Hayop Ka: 10 Animals That Have Gotten a Bad Name in Pinoy Expressions
Standing up for the rights of all the hipon out there!
(SPOT.ph) The Davao City Council made a decision and it seems final, especially after Ramon Bautista graciously accepted the punishment for his...faux pas? His supporters cried foul, arguing that the reaction seems a little, shall we say, over.
However, one thing became clear after The Great Hipon Scandal of 2014: feelings were hurt. After all, how happy would you be if some foreign comedian swooped in and made a joke about how Manileñas are sexy but ugly? Some will say that a joke is a joke is a joke...but who, may we ask, is speaking for the shrimps?
That's right. We're going to stay safe and fight for the other animals’ rights. Because they have feelings too.
1. Hipon (as in, "Ang gym na ’yan ang hipon capital of Metro Manila")
Meaning: A person who has a great body, with a less than desirable head (face).
In defense of the animal: The animal that inspired this list ought to open it. This hardly makes any sense, especially because people like to suck on the head of shrimps (uh-huh), too. We would like to extend our apologies to all shrimps, because we know that they are all beautiful. Not to mention extremely delicious all the way.
2. Buwaya (as in, "Ikulong ang mga buwaya!")
Meaning: Corrupt people, particularly politicians and law enforcers on the road.
In defense of the animal: Crocodiles aren't cuddly, but hey, they're not thieving SOBs. Plus, it's not like they’re killing other animals for the fun of it-they need to eat to survive, like most of us. That's way more than a stone's throw from a person who uses loopholes to throw lavish parties. With effing tarpaulins, damn it!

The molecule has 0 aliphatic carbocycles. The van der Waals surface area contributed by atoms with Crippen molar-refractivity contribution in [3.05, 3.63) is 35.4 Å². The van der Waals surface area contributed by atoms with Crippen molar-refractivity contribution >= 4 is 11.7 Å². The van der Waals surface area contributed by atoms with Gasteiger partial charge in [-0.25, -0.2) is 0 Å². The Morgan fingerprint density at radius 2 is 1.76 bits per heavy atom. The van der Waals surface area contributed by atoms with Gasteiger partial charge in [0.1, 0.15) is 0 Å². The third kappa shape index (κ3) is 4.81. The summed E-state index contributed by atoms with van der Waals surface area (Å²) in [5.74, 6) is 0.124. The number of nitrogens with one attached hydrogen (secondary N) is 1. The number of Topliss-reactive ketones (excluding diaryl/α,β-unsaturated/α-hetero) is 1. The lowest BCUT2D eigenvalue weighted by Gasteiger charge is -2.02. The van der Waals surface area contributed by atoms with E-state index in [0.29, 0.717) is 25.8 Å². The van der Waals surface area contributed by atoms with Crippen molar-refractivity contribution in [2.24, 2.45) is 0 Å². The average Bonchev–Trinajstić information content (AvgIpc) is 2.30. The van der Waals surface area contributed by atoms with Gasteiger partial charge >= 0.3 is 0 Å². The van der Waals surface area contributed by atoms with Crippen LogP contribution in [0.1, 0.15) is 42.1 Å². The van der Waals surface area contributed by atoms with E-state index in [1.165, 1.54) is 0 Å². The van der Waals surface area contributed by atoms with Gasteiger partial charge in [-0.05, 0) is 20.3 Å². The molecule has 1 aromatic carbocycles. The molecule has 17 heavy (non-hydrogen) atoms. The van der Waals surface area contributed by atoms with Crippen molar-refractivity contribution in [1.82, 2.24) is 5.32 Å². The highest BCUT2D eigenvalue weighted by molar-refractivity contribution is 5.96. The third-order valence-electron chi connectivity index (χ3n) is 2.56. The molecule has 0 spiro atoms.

3. Pusa (as in, "Bakit ka ba sabat nang sabat? Salingpusa ka lang.")
Meaning: Not a real member or part of the group or game. Aw.
In defense of the animal: Others try to make the term cute by saying "salingkit" but we know what you mean. The cat has a long history of being excluded from things (the Chinese zodiac, for one, where the cat serves as an alternate to the rabbit) and so we can't really blame them for dreaming of world domination. We would say sorry to the feline species, but they don't really seem to care and they're probably too cool for your little group anyway. Cue tail swish.
4. Boses palaka (as in, "Lakas ng loob magyaya ng videoke, boses palaka naman.")
Meaning: A person who sings out of tune.
In defense of the animal: Have you ever heard frogs actually sing, especially when it rains during the evenings? That baritone is definitely not out of tune. Heck, that's why they symbolize good harvest for some tribes up in Northern Philippines. People also use mukhang palaka to indicate a person who possesses a face that is deprived of pulchritude but the frogs just keep singing in the rain as if to say there's more to life than being pretty-and that the rumors about their singing voice is completely untrue.
5. Kabayo (as in "Mukhang kabayo siya.")
In defense of the animal: Whoever used this as an insult has probably never seen a horse. Horses are majestic creatures, with kind eyes and legendary protuberances (we mean their strong legs). They can be drawn to kind of look like Matt Damon (see Spirit: Stallion of the Cimarron). Let's not even get started on how awesome their hair is, because what is up with that gorgeousness? Admittedly, they do have goofy faces sometimes but so does Cara Delevingne, and she's a supermodel. Horses, we apologize for this mix up. Your beauty is acknowledged.